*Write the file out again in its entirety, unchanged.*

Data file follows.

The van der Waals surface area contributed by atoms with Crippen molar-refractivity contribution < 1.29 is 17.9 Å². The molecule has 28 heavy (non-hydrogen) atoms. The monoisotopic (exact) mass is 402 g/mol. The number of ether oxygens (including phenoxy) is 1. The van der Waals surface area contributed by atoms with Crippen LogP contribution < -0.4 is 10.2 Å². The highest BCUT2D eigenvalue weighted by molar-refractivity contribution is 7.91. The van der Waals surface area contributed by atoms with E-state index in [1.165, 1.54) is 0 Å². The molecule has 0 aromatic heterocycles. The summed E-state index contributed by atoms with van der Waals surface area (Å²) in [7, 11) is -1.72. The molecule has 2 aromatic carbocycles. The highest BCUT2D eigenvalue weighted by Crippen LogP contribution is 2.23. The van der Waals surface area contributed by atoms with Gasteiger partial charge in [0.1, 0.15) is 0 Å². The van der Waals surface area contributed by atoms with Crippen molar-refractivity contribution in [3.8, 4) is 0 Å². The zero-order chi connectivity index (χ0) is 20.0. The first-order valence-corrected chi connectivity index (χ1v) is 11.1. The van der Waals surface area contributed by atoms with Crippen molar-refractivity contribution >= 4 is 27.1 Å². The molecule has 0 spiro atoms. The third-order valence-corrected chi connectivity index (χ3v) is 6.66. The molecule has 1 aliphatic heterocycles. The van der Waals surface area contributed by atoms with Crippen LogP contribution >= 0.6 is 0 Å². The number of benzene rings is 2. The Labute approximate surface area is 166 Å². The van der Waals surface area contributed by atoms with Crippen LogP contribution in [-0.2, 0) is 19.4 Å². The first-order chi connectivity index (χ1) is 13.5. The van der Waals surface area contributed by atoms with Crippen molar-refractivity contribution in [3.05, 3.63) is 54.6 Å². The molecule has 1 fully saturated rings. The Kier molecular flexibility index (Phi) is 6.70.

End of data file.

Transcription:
The van der Waals surface area contributed by atoms with Crippen molar-refractivity contribution < 1.29 is 17.9 Å². The molecule has 28 heavy (non-hydrogen) atoms. The monoisotopic (exact) mass is 402 g/mol. The number of ether oxygens (including phenoxy) is 1. The van der Waals surface area contributed by atoms with Crippen LogP contribution < -0.4 is 10.2 Å². The highest BCUT2D eigenvalue weighted by molar-refractivity contribution is 7.91. The van der Waals surface area contributed by atoms with E-state index in [1.165, 1.54) is 0 Å². The molecule has 0 aromatic heterocycles. The summed E-state index contributed by atoms with van der Waals surface area (Å²) in [7, 11) is -1.72. The molecule has 2 aromatic carbocycles. The highest BCUT2D eigenvalue weighted by Crippen LogP contribution is 2.23. The van der Waals surface area contributed by atoms with Gasteiger partial charge in [0.1, 0.15) is 0 Å². The van der Waals surface area contributed by atoms with Crippen molar-refractivity contribution in [3.8, 4) is 0 Å². The zero-order chi connectivity index (χ0) is 20.0. The first-order valence-corrected chi connectivity index (χ1v) is 11.1. The van der Waals surface area contributed by atoms with Crippen molar-refractivity contribution >= 4 is 27.1 Å². The molecule has 0 spiro atoms. The third-order valence-corrected chi connectivity index (χ3v) is 6.66. The molecule has 1 aliphatic heterocycles. The van der Waals surface area contributed by atoms with Crippen LogP contribution >= 0.6 is 0 Å². The number of benzene rings is 2. The Labute approximate surface area is 166 Å². The van der Waals surface area contributed by atoms with Crippen LogP contribution in [-0.2, 0) is 19.4 Å². The first-order chi connectivity index (χ1) is 13.5. The van der Waals surface area contributed by atoms with Crippen molar-refractivity contribution in [3.05, 3.63) is 54.6 Å². The molecule has 1 fully saturated rings. The Kier molecular flexibility index (Phi) is 6.70.